Journal of Conservative Dentistry
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Table of Contents   
Year : 2012  |  Volume : 15  |  Issue : 3  |  Page : 303-304
Authors' reply

1 Laboratory for Phototherapeutics in Oral Diseases, Discipline of Endodontics, University of Toronto, 124 Edward Street, Toronto ON M5G 1G6, Canada
2 Department of Preventive Dentistry, National University of Singapore, Singapore 119704, Singapore
3 Department of Conservative Dentistry and Endodontics, Oxford Dental College, Bangalore, India

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Date of Submission12-Mar-2012
Date of Decision16-Jun-2012
Date of Acceptance18-Jun-2012
Date of Web Publication3-Jul-2012

How to cite this article:
Shrestha A, Mohamed- Tahir M A, Hegde J, Azarpazhooh A, Kishen A. Authors' reply. J Conserv Dent 2012;15:303-4

How to cite this URL:
Shrestha A, Mohamed- Tahir M A, Hegde J, Azarpazhooh A, Kishen A. Authors' reply. J Conserv Dent [serial online] 2012 [cited 2020 Aug 14];15:303-4. Available from:
Dear Editor,

This letter is written in response to the letter to the editor dated 16 th February 2012. [1]

In our study an optical spectroscopy based method was used to measure/monitor the bacterial-mediated acidogenic-profile of saliva. Additional correlations with a standard pH meter and past caries experience of the patients were made. The experiments showed a strong correlation between the pH reading measured using a pH meter and the absorbance reading measured (from a photosensitive pH indicator) using the optical spectroscopic sensor. It is important to note that the optical spectroscopic system was calibrated, before any test is carried out using standard pH solutions (at pH 4 and 7). Previous publications have described similar optical spectroscopy based principles to monitor clinically relevant variables for quick diagnostic applications (References: 13-18 in the manuscript). The sensitivity, specificity and the predictive values have been clearly discussed in the manuscript (Page 399). Author AA is an experienced clinical epidemiologist. In addition, the sample size was chosen based on the power calculation carried out at statistics unit, at the National University of Singapore. [2]

The basic mechanism of optical sensor is based on the absorbance of a sample. Using the Beer Lambert's law, the variation in the absorbance could be related to the concentration of any specific parameter in a sample. Different biomedical equipments such as UV-visible spectrophotometers and ELISA plate readers work on the same basic principle of absorbance. Although optical spectroscopy could be a relatively newer technology compared to a pH meter for a practicing dentist, these are established systems/approaches in biotechnology. By applying this approach to determine pH changes, we are looking at a photometric resolution in the range of 0.001 absorbance unit and a photometric accuracy in the range of +/-1% +/- 0.0010 Abs from 0 to 2.000 Abs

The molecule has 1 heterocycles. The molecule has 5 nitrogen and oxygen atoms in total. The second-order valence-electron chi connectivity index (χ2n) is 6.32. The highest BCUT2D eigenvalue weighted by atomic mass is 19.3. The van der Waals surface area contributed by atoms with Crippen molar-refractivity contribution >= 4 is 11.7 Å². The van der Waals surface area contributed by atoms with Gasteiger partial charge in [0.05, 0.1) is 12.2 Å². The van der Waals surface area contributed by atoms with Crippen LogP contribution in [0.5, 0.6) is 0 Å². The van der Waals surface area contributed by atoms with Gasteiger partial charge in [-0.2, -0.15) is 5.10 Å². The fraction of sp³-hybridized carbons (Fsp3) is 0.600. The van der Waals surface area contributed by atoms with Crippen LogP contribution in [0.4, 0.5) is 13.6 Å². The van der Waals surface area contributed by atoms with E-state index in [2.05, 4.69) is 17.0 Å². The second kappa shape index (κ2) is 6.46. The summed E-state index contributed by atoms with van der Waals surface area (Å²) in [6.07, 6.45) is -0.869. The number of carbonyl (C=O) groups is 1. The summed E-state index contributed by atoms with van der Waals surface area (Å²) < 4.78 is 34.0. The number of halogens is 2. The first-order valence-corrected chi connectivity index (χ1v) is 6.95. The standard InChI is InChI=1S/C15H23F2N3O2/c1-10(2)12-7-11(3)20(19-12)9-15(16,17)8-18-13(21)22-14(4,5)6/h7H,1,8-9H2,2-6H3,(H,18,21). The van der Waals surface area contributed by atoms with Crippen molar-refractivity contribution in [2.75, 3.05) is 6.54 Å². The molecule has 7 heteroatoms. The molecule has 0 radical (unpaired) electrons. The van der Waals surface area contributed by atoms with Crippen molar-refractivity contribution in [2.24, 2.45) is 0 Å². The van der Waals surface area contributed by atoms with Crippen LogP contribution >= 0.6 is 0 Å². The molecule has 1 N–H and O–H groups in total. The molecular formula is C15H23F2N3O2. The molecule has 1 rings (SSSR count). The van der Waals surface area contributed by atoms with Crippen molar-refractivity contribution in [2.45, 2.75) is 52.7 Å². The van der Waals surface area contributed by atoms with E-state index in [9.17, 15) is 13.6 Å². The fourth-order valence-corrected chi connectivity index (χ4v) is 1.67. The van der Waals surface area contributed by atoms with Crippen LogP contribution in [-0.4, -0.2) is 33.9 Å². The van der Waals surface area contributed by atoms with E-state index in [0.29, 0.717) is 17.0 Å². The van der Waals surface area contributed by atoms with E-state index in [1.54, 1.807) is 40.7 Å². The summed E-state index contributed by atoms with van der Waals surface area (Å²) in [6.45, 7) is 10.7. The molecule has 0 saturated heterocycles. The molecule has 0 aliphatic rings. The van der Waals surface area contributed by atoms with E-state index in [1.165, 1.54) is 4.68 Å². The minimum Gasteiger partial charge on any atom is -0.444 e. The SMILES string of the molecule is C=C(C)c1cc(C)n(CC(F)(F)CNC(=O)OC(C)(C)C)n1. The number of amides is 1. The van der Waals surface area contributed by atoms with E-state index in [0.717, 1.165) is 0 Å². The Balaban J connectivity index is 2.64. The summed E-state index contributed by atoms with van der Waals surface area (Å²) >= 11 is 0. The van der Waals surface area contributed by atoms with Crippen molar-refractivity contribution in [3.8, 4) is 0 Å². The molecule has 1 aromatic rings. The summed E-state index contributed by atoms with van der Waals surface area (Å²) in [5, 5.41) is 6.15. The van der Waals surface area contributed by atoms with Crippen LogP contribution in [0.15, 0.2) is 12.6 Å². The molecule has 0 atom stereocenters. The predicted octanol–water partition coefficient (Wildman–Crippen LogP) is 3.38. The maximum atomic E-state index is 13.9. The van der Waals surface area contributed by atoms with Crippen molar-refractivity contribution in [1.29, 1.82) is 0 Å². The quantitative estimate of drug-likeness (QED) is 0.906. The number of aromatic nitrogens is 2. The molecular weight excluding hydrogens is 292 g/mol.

Cost effectiveness is a relative feature. The caries detection systems such as Diagnodent ( could cost around $4000-5000 per unit. Another caries detection kit, Dentocult SM costs approximately $10 for one patient. The OSS can be assembled using a LED (light source), optical fiber and a detector, which might not be an expensive option at all, especially when compared to many of the current caries detection systems. Further, with rapid advances in instrumentation, these schemes can be easily developed to be a cost-effective, miniature system.

Thus we believe that an optical spectroscopy based approach will provide information with high resolution and sensitivity, and can be used to monitor clinically important variables such as salivary pH. We did not imply that this single measurement can be used for caries risk assessment. Dental caries is a multifactorial disease, and we believe that rapid cost effective sensors that can measure different (multiple) risk factors from saliva may be a potential system for caries risk assessment. In that line, optical spectroscopic sensor is a worthwhile strategy.

Thank you for this opportunity to explain further on this article.

   References Top

1.Wiwanitkit V. Caries-risk assessment with a chairside optical spectroscopic sensor. J Conserv Dent 2012;15:in press.  Back to cited text no. 1
2.Shrestha A, Mohamed- Tahir MA, Hegde J, Azarpazhooh A, Kishen A. Caries-risk assessment with a chairside optical spectroscopic sensor by monitoring bacterial-mediated acidogenic-profile of saliva in children. J Conserv Dent 2011;14:395-400  Back to cited text no. 2

Correspondence Address:
Anil Kishen
Laboratory for Phototherapeutics in Oral Diseases, Discipline of Endodontics, University of Toronto, 124 Edward Street, Toronto ON M5G 1G6
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Source of Support: None, Conflict of Interest: None

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